The meditation for morning prayer in today's issue of Magnificat comes from St. Hippolytus, a Roman priest who was martyred in 236 A.D.
It has to do with the duties of Church governance that belong to the offices of priest and bishop and how those duties are all about service: "serving by night and day, ceaselessly propitiating your countenance and offering the gifts of your holy Church."
It was the first lines, though, that particularly struck me: [my emphasis]
Let the people come together with the presbyters and any bishops who are present on the Lord's day. When all give their consent, they lay hands on the man to be ordained, and the presbytery stands in silence. And all shall keep silence, praying in their heart for the descent of the Holy Spirit. After this, at the request of all, one of the bishops who is present, laying a hand on him...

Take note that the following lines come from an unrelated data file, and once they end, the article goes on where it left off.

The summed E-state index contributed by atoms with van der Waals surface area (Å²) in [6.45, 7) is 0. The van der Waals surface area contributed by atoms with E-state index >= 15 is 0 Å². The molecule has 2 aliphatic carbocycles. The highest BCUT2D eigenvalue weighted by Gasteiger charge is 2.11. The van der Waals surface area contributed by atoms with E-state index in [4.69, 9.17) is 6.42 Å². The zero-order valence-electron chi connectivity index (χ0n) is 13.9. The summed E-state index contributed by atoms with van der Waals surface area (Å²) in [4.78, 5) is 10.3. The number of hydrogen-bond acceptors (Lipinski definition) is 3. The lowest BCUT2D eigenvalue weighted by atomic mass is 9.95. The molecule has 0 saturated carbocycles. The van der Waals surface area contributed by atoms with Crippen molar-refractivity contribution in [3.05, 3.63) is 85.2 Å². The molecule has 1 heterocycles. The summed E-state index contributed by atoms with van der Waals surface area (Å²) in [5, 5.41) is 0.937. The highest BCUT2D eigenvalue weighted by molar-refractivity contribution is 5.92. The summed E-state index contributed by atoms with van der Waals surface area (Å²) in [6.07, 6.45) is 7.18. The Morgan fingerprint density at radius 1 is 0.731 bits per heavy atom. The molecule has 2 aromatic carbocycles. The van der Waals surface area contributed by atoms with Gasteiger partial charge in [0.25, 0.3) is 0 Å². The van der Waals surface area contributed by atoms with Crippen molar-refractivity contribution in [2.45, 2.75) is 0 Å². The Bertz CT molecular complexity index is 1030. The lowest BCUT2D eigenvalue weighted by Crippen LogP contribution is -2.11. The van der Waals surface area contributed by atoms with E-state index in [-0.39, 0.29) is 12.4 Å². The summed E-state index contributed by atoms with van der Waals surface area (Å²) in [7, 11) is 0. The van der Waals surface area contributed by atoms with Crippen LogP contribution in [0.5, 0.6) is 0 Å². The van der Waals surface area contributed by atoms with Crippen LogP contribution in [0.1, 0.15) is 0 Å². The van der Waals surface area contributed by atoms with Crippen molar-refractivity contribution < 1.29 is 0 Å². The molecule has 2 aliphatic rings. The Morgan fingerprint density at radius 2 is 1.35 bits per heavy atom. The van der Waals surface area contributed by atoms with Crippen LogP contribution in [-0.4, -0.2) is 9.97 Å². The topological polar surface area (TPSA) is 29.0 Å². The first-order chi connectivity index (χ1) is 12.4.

Note the essential participation of the laity—the local body of believers—in the decision-making surrounding ordination. Their consent is required when it comes to choosing whom to ordain. Their silence, their prayers, their request are part of the invocation of the Holy Spirit.
Today's conventional Catholic thinking and culture preserves at least nominally the idea that the governance of the hierarchy is about service. But it has lost almost completely the idea that the laity have a decision-making role in the Church.
It is, I claim, that lack above all other deficits in the status quo that is stifling the life of the Church. Without it, the leadership of the hierarchy degrades to the mere bureaucracy of earthly power and control, in place of the life-generating dynamic of reciprocal love.